Dali Clock is a digital clock. When a digit changes, it "melts" into its new shape. The date is displayed when the mouse is pressed. The window can be made transparent, and foreground and background colors change smoothly.
It is available for X11, MacOS X, iPhone, iPad, Palm WebOS, and PalmOS Classic.
There is no Windows version, so don't ask.
Mac OS X DaliClock-237.dmg (1.1MB)
This program requires MacOS 10.5 or newer. There are three variants included here: a normal application; a screen saver; and a Dashboard widget.
iPhone, iPad The iPhone and iPad version of Dali Clock is available in the App Store. Palm WebOS DaliClock-229.ipk (38K)
I tried to get Dali Clock into Palm's App Catalog, but dealing with their app-submission process was a Kafka-esque nightmare, and so I gave up on Palm WebOS development shortly after writing the WebOS version of Dali Clock.
If you still have a Pre, you can install Dali Clock via Preware, which is an installer for many third-party packages. After installation, Dali Clock can be found under "Applications/Clocks".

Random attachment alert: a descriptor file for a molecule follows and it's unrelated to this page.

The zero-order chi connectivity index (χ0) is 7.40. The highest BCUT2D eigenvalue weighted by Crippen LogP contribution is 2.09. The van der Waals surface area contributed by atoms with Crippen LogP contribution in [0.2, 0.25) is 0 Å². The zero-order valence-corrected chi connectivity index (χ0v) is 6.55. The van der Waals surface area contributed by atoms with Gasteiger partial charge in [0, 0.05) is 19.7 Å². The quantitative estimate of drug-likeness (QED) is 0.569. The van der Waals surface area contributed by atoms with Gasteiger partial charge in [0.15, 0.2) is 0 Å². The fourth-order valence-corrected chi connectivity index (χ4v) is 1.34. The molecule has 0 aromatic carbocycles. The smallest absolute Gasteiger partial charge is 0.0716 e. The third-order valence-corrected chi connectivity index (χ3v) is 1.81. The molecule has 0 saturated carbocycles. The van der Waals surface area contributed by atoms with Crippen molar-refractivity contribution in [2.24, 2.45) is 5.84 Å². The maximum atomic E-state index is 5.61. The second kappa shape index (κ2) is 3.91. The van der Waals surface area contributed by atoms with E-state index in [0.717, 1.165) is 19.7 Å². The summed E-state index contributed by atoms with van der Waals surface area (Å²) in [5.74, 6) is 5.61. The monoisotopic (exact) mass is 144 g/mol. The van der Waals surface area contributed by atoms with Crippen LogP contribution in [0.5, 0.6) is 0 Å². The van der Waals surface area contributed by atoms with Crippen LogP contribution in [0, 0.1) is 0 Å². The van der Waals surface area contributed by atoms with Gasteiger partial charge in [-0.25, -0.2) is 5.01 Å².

PalmOS Classic DaliClock-232.prc (35K)
Transfer this to your Palm Pilot, Treo or Centro, and go. (Phones used to be easy!)
All Plat forms xdaliclock-2.37.tar.gz (1.7MB)
This contains the source code for all versions: there are subdirectories for each platform. For X11, run "configure" and "make". For OSX and iOS, an XCode project file is included ("make" will run XCode). To compile the PalmOS Classic version, you'll need a cross-compiler; see the README.
This is a very old program! The original version was written in 1979 by Steve Capps for the Xerox Alto workstation. In 1984, he ported it to the original Macintosh 128K. (He says that his inspiration was the morphing effect seen in the 1974 short film La Faim by Peter Foldes, one of the first computer-generated key-frame animations.)
In 1991, I (Jamie Zawinski) re-implemented Dali Clock from scratch for X Windows on Unix. It's been fairly popular there ever since.
In 1999, I ported the X11 version to PalmOS. The entertaining thing about this is that the Palm Pilot that I had at the time was an only slightly more powerful machine than the Mac 128K: they had almost the same CPU, and almost the same sized screen! The Palm was about 4x faster, though, and had 16x as much memory. And it weighed a whole lot less.
In 2005, I ported the X11 version to MacOS X, bringing this story full circle.
And more recently, in 2009 I ported it to Palm WebOS and in 2010 I ported it to the iPhone and iPad.